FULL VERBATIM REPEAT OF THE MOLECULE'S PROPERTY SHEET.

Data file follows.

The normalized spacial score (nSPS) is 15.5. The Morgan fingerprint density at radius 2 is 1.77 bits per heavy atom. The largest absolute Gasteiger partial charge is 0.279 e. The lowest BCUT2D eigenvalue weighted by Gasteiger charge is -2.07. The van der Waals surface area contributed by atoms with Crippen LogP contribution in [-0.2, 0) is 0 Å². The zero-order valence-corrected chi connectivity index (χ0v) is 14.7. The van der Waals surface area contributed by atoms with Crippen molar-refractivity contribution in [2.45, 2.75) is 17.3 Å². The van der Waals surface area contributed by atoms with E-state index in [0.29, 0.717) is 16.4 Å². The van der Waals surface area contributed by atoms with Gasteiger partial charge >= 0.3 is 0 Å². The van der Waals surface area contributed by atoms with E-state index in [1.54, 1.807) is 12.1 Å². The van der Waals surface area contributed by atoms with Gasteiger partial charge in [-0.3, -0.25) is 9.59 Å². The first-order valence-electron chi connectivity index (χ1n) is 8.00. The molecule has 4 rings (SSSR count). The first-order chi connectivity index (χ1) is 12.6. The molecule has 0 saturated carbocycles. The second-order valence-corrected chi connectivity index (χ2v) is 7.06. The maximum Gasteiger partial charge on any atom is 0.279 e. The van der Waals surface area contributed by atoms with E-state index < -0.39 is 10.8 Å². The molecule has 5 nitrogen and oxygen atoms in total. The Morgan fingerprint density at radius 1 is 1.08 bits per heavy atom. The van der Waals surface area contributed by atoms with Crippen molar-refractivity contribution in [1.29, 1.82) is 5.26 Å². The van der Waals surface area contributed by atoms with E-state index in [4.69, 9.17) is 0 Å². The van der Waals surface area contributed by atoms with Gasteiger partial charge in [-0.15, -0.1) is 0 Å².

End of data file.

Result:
The normalized spacial score (nSPS) is 15.5. The Morgan fingerprint density at radius 2 is 1.77 bits per heavy atom. The largest absolute Gasteiger partial charge is 0.279 e. The lowest BCUT2D eigenvalue weighted by Gasteiger charge is -2.07. The van der Waals surface area contributed by atoms with Crippen LogP contribution in [-0.2, 0) is 0 Å². The zero-order valence-corrected chi connectivity index (χ0v) is 14.7. The van der Waals surface area contributed by atoms with Crippen molar-refractivity contribution in [2.45, 2.75) is 17.3 Å². The van der Waals surface area contributed by atoms with E-state index in [0.29, 0.717) is 16.4 Å². The van der Waals surface area contributed by atoms with Gasteiger partial charge >= 0.3 is 0 Å². The van der Waals surface area contributed by atoms with E-state index in [1.54, 1.807) is 12.1 Å². The van der Waals surface area contributed by atoms with Gasteiger partial charge in [-0.3, -0.25) is 9.59 Å². The first-order valence-electron chi connectivity index (χ1n) is 8.00. The molecule has 4 rings (SSSR count). The first-order chi connectivity index (χ1) is 12.6. The molecule has 0 saturated carbocycles. The second-order valence-corrected chi connectivity index (χ2v) is 7.06. The maximum Gasteiger partial charge on any atom is 0.279 e. The van der Waals surface area contributed by atoms with E-state index < -0.39 is 10.8 Å². The molecule has 5 nitrogen and oxygen atoms in total. The Morgan fingerprint density at radius 1 is 1.08 bits per heavy atom. The van der Waals surface area contributed by atoms with Crippen molar-refractivity contribution in [1.29, 1.82) is 5.26 Å². The van der Waals surface area contributed by atoms with E-state index in [4.69, 9.17) is 0 Å². The van der Waals surface area contributed by atoms with Gasteiger partial charge in [-0.15, -0.1) is 0 Å².